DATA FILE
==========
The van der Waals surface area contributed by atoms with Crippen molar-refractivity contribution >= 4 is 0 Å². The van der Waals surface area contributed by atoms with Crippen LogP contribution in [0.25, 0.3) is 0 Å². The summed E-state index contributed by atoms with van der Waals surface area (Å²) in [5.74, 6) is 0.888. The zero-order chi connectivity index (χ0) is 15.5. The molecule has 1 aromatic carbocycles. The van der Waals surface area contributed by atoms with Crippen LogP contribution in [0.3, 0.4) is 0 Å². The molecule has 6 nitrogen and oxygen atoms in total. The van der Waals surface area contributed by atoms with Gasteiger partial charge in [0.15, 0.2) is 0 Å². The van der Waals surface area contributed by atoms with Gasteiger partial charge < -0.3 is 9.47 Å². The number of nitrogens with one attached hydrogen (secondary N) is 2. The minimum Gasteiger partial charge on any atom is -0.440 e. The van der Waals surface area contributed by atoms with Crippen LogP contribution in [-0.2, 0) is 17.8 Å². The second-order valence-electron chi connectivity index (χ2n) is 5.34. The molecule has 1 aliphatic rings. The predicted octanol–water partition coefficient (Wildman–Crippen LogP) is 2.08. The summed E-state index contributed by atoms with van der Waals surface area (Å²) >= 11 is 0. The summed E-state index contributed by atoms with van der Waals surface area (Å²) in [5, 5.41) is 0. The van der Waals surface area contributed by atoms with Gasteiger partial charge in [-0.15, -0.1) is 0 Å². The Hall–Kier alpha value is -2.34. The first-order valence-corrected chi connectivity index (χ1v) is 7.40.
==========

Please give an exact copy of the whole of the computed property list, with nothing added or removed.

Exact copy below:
The van der Waals surface area contributed by atoms with Crippen molar-refractivity contribution >= 4 is 0 Å². The van der Waals surface area contributed by atoms with Crippen LogP contribution in [0.25, 0.3) is 0 Å². The summed E-state index contributed by atoms with van der Waals surface area (Å²) in [5.74, 6) is 0.888. The zero-order chi connectivity index (χ0) is 15.5. The molecule has 1 aromatic carbocycles. The van der Waals surface area contributed by atoms with Crippen LogP contribution in [0.3, 0.4) is 0 Å². The molecule has 6 nitrogen and oxygen atoms in total. The van der Waals surface area contributed by atoms with Gasteiger partial charge in [0.15, 0.2) is 0 Å². The van der Waals surface area contributed by atoms with Gasteiger partial charge < -0.3 is 9.47 Å². The number of nitrogens with one attached hydrogen (secondary N) is 2. The minimum Gasteiger partial charge on any atom is -0.440 e. The van der Waals surface area contributed by atoms with Crippen LogP contribution in [-0.2, 0) is 17.8 Å². The second-order valence-electron chi connectivity index (χ2n) is 5.34. The molecule has 1 aliphatic rings. The predicted octanol–water partition coefficient (Wildman–Crippen LogP) is 2.08. The summed E-state index contributed by atoms with van der Waals surface area (Å²) >= 11 is 0. The summed E-state index contributed by atoms with van der Waals surface area (Å²) in [5, 5.41) is 0. The van der Waals surface area contributed by atoms with Gasteiger partial charge in [-0.15, -0.1) is 0 Å². The Hall–Kier alpha value is -2.34. The first-order valence-corrected chi connectivity index (χ1v) is 7.40.